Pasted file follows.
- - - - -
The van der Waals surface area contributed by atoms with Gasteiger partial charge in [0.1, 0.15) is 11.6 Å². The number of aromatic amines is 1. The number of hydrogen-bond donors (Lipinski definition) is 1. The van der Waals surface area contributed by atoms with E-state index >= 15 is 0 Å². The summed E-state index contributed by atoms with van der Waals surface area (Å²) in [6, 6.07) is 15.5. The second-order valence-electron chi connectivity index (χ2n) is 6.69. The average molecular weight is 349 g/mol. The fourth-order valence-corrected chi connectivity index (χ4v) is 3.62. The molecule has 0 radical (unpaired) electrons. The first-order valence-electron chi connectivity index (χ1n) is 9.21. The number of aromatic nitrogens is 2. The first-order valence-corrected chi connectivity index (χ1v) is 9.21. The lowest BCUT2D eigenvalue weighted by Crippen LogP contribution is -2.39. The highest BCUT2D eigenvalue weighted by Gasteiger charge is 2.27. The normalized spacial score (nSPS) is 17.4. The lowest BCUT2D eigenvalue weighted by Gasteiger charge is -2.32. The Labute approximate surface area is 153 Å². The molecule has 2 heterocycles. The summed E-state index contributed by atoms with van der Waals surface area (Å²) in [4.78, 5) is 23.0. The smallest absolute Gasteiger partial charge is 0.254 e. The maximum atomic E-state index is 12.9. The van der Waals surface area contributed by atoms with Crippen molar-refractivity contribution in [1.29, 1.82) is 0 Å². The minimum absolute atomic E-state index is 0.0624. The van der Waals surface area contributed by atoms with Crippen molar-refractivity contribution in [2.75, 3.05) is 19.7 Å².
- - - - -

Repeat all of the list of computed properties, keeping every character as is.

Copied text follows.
The van der Waals surface area contributed by atoms with Gasteiger partial charge in [0.1, 0.15) is 11.6 Å². The number of aromatic amines is 1. The number of hydrogen-bond donors (Lipinski definition) is 1. The van der Waals surface area contributed by atoms with E-state index >= 15 is 0 Å². The summed E-state index contributed by atoms with van der Waals surface area (Å²) in [6, 6.07) is 15.5. The second-order valence-electron chi connectivity index (χ2n) is 6.69. The average molecular weight is 349 g/mol. The fourth-order valence-corrected chi connectivity index (χ4v) is 3.62. The molecule has 0 radical (unpaired) electrons. The first-order valence-electron chi connectivity index (χ1n) is 9.21. The number of aromatic nitrogens is 2. The first-order valence-corrected chi connectivity index (χ1v) is 9.21. The lowest BCUT2D eigenvalue weighted by Crippen LogP contribution is -2.39. The highest BCUT2D eigenvalue weighted by Gasteiger charge is 2.27. The normalized spacial score (nSPS) is 17.4. The lowest BCUT2D eigenvalue weighted by Gasteiger charge is -2.32. The Labute approximate surface area is 153 Å². The molecule has 2 heterocycles. The summed E-state index contributed by atoms with van der Waals surface area (Å²) in [4.78, 5) is 23.0. The smallest absolute Gasteiger partial charge is 0.254 e. The maximum atomic E-state index is 12.9. The van der Waals surface area contributed by atoms with Crippen molar-refractivity contribution in [1.29, 1.82) is 0 Å². The minimum absolute atomic E-state index is 0.0624. The van der Waals surface area contributed by atoms with Crippen molar-refractivity contribution in [2.75, 3.05) is 19.7 Å².